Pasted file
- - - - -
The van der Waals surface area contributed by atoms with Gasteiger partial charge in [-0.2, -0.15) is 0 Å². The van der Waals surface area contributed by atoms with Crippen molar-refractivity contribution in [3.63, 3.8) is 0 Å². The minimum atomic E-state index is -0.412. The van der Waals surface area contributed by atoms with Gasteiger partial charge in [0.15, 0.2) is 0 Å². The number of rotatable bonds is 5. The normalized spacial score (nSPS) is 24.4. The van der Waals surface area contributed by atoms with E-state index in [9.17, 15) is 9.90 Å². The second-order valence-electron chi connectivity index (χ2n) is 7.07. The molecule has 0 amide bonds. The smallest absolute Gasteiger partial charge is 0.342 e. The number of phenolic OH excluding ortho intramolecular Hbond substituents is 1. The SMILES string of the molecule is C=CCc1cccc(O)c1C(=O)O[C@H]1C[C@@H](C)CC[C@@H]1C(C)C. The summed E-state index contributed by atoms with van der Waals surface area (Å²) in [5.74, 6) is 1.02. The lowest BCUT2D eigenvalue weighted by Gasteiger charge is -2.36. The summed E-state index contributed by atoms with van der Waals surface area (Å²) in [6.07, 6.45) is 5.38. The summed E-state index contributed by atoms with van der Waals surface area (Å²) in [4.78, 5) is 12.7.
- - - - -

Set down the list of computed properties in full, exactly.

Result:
The van der Waals surface area contributed by atoms with Gasteiger partial charge in [-0.2, -0.15) is 0 Å². The van der Waals surface area contributed by atoms with Crippen molar-refractivity contribution in [3.63, 3.8) is 0 Å². The minimum atomic E-state index is -0.412. The van der Waals surface area contributed by atoms with Gasteiger partial charge in [0.15, 0.2) is 0 Å². The number of rotatable bonds is 5. The normalized spacial score (nSPS) is 24.4. The van der Waals surface area contributed by atoms with E-state index in [9.17, 15) is 9.90 Å². The second-order valence-electron chi connectivity index (χ2n) is 7.07. The molecule has 0 amide bonds. The smallest absolute Gasteiger partial charge is 0.342 e. The number of phenolic OH excluding ortho intramolecular Hbond substituents is 1. The SMILES string of the molecule is C=CCc1cccc(O)c1C(=O)O[C@H]1C[C@@H](C)CC[C@@H]1C(C)C. The summed E-state index contributed by atoms with van der Waals surface area (Å²) in [5.74, 6) is 1.02. The lowest BCUT2D eigenvalue weighted by Gasteiger charge is -2.36. The summed E-state index contributed by atoms with van der Waals surface area (Å²) in [6.07, 6.45) is 5.38. The summed E-state index contributed by atoms with van der Waals surface area (Å²) in [4.78, 5) is 12.7.